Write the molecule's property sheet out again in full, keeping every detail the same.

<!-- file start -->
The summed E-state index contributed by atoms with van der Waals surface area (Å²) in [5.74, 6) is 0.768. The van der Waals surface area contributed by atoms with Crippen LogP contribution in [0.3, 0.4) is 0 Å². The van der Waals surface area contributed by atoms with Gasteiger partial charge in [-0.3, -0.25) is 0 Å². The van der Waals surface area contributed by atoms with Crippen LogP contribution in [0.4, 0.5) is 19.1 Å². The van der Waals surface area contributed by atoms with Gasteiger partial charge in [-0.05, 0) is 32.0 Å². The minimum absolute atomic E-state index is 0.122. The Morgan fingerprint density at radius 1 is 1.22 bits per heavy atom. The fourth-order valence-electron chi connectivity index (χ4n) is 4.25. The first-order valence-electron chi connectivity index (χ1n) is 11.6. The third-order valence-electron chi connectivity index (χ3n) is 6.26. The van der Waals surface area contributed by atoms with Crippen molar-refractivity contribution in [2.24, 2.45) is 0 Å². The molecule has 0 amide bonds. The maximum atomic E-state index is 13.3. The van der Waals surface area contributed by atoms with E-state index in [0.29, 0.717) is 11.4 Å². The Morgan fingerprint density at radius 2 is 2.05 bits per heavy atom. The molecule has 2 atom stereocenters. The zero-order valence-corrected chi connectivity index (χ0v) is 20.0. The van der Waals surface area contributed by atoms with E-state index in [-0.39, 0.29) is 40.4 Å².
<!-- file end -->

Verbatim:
The summed E-state index contributed by atoms with van der Waals surface area (Å²) in [5.74, 6) is 0.768. The van der Waals surface area contributed by atoms with Crippen LogP contribution in [0.3, 0.4) is 0 Å². The van der Waals surface area contributed by atoms with Gasteiger partial charge in [-0.3, -0.25) is 0 Å². The van der Waals surface area contributed by atoms with Crippen LogP contribution in [0.4, 0.5) is 19.1 Å². The van der Waals surface area contributed by atoms with Gasteiger partial charge in [-0.05, 0) is 32.0 Å². The minimum absolute atomic E-state index is 0.122. The Morgan fingerprint density at radius 1 is 1.22 bits per heavy atom. The fourth-order valence-electron chi connectivity index (χ4n) is 4.25. The first-order valence-electron chi connectivity index (χ1n) is 11.6. The third-order valence-electron chi connectivity index (χ3n) is 6.26. The van der Waals surface area contributed by atoms with Crippen molar-refractivity contribution in [2.24, 2.45) is 0 Å². The molecule has 0 amide bonds. The maximum atomic E-state index is 13.3. The van der Waals surface area contributed by atoms with E-state index in [0.29, 0.717) is 11.4 Å². The Morgan fingerprint density at radius 2 is 2.05 bits per heavy atom. The molecule has 2 atom stereocenters. The zero-order valence-corrected chi connectivity index (χ0v) is 20.0. The van der Waals surface area contributed by atoms with E-state index in [-0.39, 0.29) is 40.4 Å².